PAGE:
“After so many poor decisions, everybody was like, ‘Seriously, you chose her?’” said Moceanu, who recently opened a gym in Ohio. “You don’t know the eating disorders that have come out of her gym, or the problem with injuries that have come out of her gym? Have you not done any of your homework?’”
Morgan White, a Tracy protégé who made the Olympic team in 2000, never publicly discussed what she had endured as a gymnast until Tracy was chosen for the coordinator’s job in August. White remembers feeling nauseated when she heard the news — and decided to speak up.
At the time, White, 34, was recovering from a total hip replacement. She has had three hip operations, which she believes were necessitated by years of overtraining under Tracy’s guidance.
The coach repeatedly called her fat, encouraging eating disorders that have persisted, White said, and also persuaded her to hide injuries when she was under consideration for national teams. At a training camp before the Sydney Olympics, White said, Tracy coerced her to forgo a protective boot and icing sessions on the foot so that the national team coordinators would not automatically deny her a spot on the Olympic team. White ultimately pulled out of the Games because of the injury.
Nassar offered her friendship during those tough times, she said. Several gymnasts have said the doctor’s positive attitude was partly why they did not challenge him as he molested them under the guise of medical treatment.
Once when White was in a car with Nassar during a training camp, “he comforted me and rubbed my leg and said everything was going to be O.K., and that it wasn’t fair that Mary Lee was treating me this way,” she said. “He was the good guy in a sport of cruel people. He had already assaulted me by then.”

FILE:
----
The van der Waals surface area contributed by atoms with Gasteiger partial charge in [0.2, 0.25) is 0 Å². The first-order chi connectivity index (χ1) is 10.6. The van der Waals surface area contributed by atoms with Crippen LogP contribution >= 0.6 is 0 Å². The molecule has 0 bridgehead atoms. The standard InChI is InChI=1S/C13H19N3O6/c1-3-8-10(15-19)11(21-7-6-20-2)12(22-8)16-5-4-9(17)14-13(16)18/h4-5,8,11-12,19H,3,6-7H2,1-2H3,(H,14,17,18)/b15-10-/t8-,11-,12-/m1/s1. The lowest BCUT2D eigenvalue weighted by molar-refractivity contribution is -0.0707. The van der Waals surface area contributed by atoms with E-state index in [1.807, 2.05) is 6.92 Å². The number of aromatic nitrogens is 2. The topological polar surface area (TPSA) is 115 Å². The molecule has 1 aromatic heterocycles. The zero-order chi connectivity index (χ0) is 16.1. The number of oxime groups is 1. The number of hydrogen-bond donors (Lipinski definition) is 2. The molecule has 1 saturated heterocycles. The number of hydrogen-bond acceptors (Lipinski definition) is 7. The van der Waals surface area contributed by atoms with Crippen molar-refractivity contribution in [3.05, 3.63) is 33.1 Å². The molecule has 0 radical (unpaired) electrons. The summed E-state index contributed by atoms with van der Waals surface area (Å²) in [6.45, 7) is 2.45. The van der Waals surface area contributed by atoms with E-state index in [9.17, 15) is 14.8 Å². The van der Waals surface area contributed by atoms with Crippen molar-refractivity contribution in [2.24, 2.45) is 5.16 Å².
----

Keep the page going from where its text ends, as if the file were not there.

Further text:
White, a plaintiff in one of the many lawsuits against U.S.A.G., said Nassar started abusing her when she was 16.
Tracy, however, has described White as one of her “all-time favorite” athletes. “I feel like I was a good friend and a good coach to Morgan White,” she said, adding that she had frequently encouraged White to put on weight.
She said White had insisted on hiding the injury, which included not wearing a protective boot or icing the injury, and she said it was not uncommon for a star athlete to push through an injury, with the blessing of the parents, who don’t want to derail their child’s Olympic goals.
“If I was such an awful person, then why did you keep driving your daughter to practice, sometimes twice a day, six days a week, and then pay me $300, $500 a month for it?” Tracy said.
Tracy has many supporters on all levels of the sport, including Jennie Leonard, who competed as Jennie Thompson on seven national teams, three of them under Tracy’s command. She said Tracy “kind of became my mom and was a very caring person.” Tracy was obsessed with educating herself on safer training methods, Leonard said, and would have been “an amazing choice” for the elite coordinator’s job.
“I think some people are getting an unfair shake right now,” Leonard said.
Tracy said she applied for the U.S.A. Gymnastics development job in August through a posting on the federation’s website and about a week later was interviewed by three federation officials at the national championships in Boston.